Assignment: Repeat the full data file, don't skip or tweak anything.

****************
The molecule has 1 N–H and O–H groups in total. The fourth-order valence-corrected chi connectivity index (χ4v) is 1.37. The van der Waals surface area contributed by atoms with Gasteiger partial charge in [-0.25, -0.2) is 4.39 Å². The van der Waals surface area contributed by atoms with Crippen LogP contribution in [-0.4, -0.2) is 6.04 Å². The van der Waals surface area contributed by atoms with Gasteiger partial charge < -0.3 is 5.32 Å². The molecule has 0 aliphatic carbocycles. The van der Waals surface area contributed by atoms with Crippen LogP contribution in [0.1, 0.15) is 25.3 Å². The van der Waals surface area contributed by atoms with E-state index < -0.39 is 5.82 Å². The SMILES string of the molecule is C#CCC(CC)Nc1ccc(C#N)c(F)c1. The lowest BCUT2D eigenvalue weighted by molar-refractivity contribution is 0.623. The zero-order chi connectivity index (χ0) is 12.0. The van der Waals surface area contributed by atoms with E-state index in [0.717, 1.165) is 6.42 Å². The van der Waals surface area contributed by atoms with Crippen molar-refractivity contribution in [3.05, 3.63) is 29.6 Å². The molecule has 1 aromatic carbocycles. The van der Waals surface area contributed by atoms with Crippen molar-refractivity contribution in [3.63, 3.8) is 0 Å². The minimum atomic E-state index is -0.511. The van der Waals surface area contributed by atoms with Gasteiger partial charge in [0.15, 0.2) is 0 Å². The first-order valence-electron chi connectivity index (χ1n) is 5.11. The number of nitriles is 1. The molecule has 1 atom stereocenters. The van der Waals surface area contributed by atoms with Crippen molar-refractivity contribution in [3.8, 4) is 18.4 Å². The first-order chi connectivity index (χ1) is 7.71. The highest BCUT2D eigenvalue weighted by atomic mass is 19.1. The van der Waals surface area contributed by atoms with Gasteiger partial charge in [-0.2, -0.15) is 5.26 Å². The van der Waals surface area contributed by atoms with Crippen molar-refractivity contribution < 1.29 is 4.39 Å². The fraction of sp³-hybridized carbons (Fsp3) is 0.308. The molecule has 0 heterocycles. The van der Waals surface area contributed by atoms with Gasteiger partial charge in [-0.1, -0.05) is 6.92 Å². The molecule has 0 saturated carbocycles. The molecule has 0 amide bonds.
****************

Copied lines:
The molecule has 1 N–H and O–H groups in total. The fourth-order valence-corrected chi connectivity index (χ4v) is 1.37. The van der Waals surface area contributed by atoms with Gasteiger partial charge in [-0.25, -0.2) is 4.39 Å². The van der Waals surface area contributed by atoms with Crippen LogP contribution in [-0.4, -0.2) is 6.04 Å². The van der Waals surface area contributed by atoms with Gasteiger partial charge < -0.3 is 5.32 Å². The molecule has 0 aliphatic carbocycles. The van der Waals surface area contributed by atoms with Crippen LogP contribution in [0.1, 0.15) is 25.3 Å². The van der Waals surface area contributed by atoms with E-state index < -0.39 is 5.82 Å². The SMILES string of the molecule is C#CCC(CC)Nc1ccc(C#N)c(F)c1. The lowest BCUT2D eigenvalue weighted by molar-refractivity contribution is 0.623. The zero-order chi connectivity index (χ0) is 12.0. The van der Waals surface area contributed by atoms with E-state index in [0.717, 1.165) is 6.42 Å². The van der Waals surface area contributed by atoms with Crippen molar-refractivity contribution in [3.05, 3.63) is 29.6 Å². The molecule has 1 aromatic carbocycles. The van der Waals surface area contributed by atoms with Crippen molar-refractivity contribution in [3.63, 3.8) is 0 Å². The minimum atomic E-state index is -0.511. The van der Waals surface area contributed by atoms with Gasteiger partial charge in [0.15, 0.2) is 0 Å². The first-order valence-electron chi connectivity index (χ1n) is 5.11. The number of nitriles is 1. The molecule has 1 atom stereocenters. The van der Waals surface area contributed by atoms with Crippen molar-refractivity contribution in [3.8, 4) is 18.4 Å². The first-order chi connectivity index (χ1) is 7.71. The highest BCUT2D eigenvalue weighted by atomic mass is 19.1. The van der Waals surface area contributed by atoms with Gasteiger partial charge in [-0.2, -0.15) is 5.26 Å². The van der Waals surface area contributed by atoms with Crippen molar-refractivity contribution < 1.29 is 4.39 Å². The fraction of sp³-hybridized carbons (Fsp3) is 0.308. The molecule has 0 heterocycles. The van der Waals surface area contributed by atoms with Gasteiger partial charge in [-0.1, -0.05) is 6.92 Å². The molecule has 0 saturated carbocycles. The molecule has 0 amide bonds.